Alex_Madonna6930_100404Madonna and his wife Phyllis built the inn in 1958. He designed the outside, she the interiors. It took on its present uniquely kitschy look after a 1966 fire. Today their daughter runs it. To much of the world, San Luis Obispo is the Madonna Inn.

Madonna, larger-than-life, magnanimous, was a huge presence in SLO when Tom and I moved here in 1998. He partnered with John Wayne to raise the beef for the steak house. He was friends with Ronald Reagan. There’s a piece of the freeway and a shopping center named after him. And still he took the time to dance with every one of the little girls at my daughter’s friend’s birthday party at the Inn.  

And Harold Miossi? Oh, you don’t know where he lived? If you’re local, you know his name, but you aren’t quite sure who he is?

Alex Madonna and Harold Miossi graduated from San Luis High two years apart, Madonna in ‘37, Miossi in ‘39, and they died two years apart, Madonna in April, 2004, and Miossi in November of 2006. Their grandparents came from the same region in Switzerland, near the Italian border, and their families spoke the same Swiss-Italian dialect at home. Both lost their fathers when they were young. But their personalities and their lives were as different as the terrain they inhabited.

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Alex and Phyllis Madonna’s portraits are in the inn

Alex Madonna, in addition to gaining world renown for building the one and only Madonna Inn and local renown for several environmental disasters, was the owner of the construction company (started when he was in high school!) that built the freeway from Buellton to Salinas.

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Harold Miossi and Pecas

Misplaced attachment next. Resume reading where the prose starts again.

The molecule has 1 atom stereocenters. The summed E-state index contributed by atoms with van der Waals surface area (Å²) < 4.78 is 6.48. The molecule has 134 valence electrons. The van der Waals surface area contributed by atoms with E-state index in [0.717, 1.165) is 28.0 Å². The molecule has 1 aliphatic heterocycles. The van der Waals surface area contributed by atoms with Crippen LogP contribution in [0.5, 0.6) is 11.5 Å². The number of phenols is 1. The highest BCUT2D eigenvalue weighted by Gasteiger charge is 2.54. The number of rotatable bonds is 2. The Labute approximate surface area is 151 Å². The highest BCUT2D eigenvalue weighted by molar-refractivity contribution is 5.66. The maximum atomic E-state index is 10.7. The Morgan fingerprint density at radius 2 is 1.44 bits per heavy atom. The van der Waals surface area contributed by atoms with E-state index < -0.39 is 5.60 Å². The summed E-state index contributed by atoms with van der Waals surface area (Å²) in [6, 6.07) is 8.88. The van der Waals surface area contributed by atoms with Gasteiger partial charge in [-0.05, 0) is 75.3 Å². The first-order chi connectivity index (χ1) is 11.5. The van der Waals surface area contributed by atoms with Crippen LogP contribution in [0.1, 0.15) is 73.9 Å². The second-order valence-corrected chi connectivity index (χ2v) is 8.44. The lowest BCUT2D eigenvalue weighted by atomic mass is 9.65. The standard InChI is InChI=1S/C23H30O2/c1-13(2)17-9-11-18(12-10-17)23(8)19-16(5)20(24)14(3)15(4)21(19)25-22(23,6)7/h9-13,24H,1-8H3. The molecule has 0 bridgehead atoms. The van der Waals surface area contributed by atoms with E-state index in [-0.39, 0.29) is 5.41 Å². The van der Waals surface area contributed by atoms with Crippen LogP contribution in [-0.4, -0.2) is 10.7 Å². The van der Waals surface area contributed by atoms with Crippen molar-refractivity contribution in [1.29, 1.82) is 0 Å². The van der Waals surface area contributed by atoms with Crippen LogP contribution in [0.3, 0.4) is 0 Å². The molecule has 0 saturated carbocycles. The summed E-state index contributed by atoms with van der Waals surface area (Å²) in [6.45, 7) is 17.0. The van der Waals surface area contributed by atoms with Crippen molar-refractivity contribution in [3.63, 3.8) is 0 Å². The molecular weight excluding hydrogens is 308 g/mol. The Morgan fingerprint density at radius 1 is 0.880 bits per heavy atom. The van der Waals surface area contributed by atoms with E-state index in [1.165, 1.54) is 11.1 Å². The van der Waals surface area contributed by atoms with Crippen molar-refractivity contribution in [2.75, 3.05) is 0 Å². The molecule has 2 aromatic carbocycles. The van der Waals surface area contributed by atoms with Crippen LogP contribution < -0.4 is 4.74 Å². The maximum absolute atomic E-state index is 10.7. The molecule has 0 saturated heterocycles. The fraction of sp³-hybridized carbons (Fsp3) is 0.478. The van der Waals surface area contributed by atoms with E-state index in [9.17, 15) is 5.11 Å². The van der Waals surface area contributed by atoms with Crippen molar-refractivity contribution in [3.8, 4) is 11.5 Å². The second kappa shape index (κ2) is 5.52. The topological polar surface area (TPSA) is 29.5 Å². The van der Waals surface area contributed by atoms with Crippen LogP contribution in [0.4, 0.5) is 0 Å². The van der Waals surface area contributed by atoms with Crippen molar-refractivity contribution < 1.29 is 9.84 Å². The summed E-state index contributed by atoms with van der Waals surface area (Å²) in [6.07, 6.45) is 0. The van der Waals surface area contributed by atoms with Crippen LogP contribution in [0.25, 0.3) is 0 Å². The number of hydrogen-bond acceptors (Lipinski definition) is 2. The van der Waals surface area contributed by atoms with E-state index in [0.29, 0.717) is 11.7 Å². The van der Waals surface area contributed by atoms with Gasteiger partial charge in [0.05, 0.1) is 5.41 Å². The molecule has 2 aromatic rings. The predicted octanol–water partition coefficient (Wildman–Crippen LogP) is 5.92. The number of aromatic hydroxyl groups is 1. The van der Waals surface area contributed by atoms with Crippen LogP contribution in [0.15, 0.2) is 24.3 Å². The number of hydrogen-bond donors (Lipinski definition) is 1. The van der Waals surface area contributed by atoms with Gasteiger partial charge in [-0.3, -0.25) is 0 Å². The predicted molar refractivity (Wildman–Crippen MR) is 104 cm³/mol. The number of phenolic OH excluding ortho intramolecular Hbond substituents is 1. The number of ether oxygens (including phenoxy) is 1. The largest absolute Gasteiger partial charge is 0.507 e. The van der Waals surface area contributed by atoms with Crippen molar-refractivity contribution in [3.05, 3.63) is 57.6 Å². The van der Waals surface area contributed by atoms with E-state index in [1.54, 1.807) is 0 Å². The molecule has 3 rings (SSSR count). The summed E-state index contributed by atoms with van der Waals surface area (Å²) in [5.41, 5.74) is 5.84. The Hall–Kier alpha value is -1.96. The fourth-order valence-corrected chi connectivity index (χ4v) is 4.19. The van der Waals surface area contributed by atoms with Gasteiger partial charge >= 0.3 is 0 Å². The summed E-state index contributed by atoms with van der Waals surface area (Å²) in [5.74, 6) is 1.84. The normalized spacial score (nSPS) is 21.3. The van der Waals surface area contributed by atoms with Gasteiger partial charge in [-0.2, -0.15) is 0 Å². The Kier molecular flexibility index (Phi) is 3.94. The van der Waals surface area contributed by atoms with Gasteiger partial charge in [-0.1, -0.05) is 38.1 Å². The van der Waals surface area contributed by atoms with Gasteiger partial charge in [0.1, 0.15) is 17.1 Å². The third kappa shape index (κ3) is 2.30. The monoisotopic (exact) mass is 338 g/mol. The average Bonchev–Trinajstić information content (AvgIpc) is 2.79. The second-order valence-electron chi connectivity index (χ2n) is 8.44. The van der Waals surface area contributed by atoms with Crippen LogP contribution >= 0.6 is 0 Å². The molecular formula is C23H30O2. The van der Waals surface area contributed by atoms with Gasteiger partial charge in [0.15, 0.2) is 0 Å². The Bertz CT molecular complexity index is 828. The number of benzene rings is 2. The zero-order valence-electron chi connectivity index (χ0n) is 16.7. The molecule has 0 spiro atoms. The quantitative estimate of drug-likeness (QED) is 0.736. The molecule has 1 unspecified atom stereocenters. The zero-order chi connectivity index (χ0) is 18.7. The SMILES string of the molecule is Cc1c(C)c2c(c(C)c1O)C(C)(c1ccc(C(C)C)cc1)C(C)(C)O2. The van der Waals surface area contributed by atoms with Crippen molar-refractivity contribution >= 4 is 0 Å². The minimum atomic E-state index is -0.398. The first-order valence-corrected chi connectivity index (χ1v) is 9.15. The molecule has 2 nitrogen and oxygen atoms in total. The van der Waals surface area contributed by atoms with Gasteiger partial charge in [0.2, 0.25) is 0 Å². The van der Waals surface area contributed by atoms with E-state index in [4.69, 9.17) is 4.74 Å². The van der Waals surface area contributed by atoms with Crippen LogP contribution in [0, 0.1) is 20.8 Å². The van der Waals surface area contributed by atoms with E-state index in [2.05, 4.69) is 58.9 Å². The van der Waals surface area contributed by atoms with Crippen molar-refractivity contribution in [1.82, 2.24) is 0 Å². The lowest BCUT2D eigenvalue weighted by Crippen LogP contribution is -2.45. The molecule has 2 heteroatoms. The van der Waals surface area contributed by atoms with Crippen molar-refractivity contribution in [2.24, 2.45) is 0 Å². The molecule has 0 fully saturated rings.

Harold Miossi, as the Tribune’s headline said at the time of his death, is the “Man Who Saved Cuesta’s Hills.” He saved the hills from being chopped down and tossed into the Cuesta Valley so that eight lanes of the freeway could go straight through to Santa Margarita.

Madonna wanted to bulldoze right through and Miossi opposed him. As a result, freeway winds through the hills in broad curves; the grapevine prevails.

Local environmentalists remember Harold Miossi well; he was a stellar conservationist of the old mold. A leader of the local Sierra Club, Miossi fought valiantly against the Diablo Canyon nuclear power plant, he wrote the master plan that is still keeping Montana de Oro and the Santa Lucia wilderness wild, and much, much more.

Miossi was born, lived, and died in a little house down a dirt drive lined with neatly planted native live oaks that follows a tributary of San Luis Creek. It’s in a canyon off a concrete piece of the old highway near Cuesta Park, the extension of Loomis Street called Miossi Road. The piece of the old highway is a tribute to Harold Miossi’s victory over the straight road Alex Madoona wanted to build through Cuesta Grade.

Miossi driveway

The red arrow points to the Miossis’ driveway

Alex Madonna was warm, generous, and also cantankerous, fiery, and very, very pro-development. The fight against the legacy of his pro-development views is still as dominant in local politics as Cerro San Luis is in our topography.